Supervising office staff is another critical aspect of this position. Office managers must maintain a professional working relationship with employees, promoting efficiency and teamwork.
Communicating and coordinating with the CEO or owners is also something office managers must do.
Office Manager Salary: Training and Education Requirements
Not all office manager positions require a formal education or degree. Some positions may be earned simply by having a high school diploma and experience as a secretary or manager in another line of work.
For example, an applicant who has two years of secretarial experience and two years of experience working as a fast-food chain manager would likely qualify for many office manager positions that do not require degrees.
Some office manager positions require an Associate or Bachelor degree. Degrees in business management are the most popular course of study, but many employers will look favorably upon any psychology, accounting, or business degree earned.
Jobs that require a degree are usually for high-end companies. Some elite employers may even require a Master’s degree for a few select positions.
Several companies will offer their employees tuition reimbursement programs if they are willing to earn a degree during employment.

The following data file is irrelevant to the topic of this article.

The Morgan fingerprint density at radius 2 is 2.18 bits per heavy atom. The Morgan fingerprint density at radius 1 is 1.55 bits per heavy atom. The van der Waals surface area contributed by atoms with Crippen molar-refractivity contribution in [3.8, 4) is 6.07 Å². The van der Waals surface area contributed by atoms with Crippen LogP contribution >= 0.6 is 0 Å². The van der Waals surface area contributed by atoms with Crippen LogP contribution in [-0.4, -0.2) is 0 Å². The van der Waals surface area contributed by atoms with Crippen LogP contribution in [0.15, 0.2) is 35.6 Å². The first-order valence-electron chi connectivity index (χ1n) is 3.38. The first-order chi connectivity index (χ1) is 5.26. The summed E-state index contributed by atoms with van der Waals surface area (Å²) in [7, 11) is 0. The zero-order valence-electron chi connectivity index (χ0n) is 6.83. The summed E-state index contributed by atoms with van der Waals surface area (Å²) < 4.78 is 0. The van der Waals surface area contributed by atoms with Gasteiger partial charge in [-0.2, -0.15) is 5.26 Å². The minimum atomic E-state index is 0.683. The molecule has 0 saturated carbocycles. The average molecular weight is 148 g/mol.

Office Manager Salary: Certifications
The International Facility Management Association, also called IFMA, offers certification to office managers, intended to give them an advantage in the job market. Certification is voluntary and is not required for all jobs.
Two standard certifications offered by IFMA are Facility Management Professional and Certified Facility Manager. Not all people can apply for these certifications; there is a minimum requirement for recent college education in related areas.
Most community colleges offer certificates of proficiency in microcomputer applications, Microsoft Office, or other related courses. While these do not replace degrees, they do prove that an applicant has the necessary skills for office management duties.
Office Manager Salary: Professional Associations
There are numerous professional associations for office managers, most of which are focused on specific areas of concentration.
Medical office managers are afforded one of the most plentiful offerings of professional associations.
One prevalent association is IFMA. In addition to offering certification, they also provide a beneficial association, giving members the tools needed for success. This association is an international organization with countless members.
Another professional association for office managers is the Association of Professional Office Managers, or APOM, designed to promote success and excellence in the field of office management. This association gives members access to network directories, training, job openings, software, coupons, magazine subscriptions, and various other useful resources. Charities are given free membership.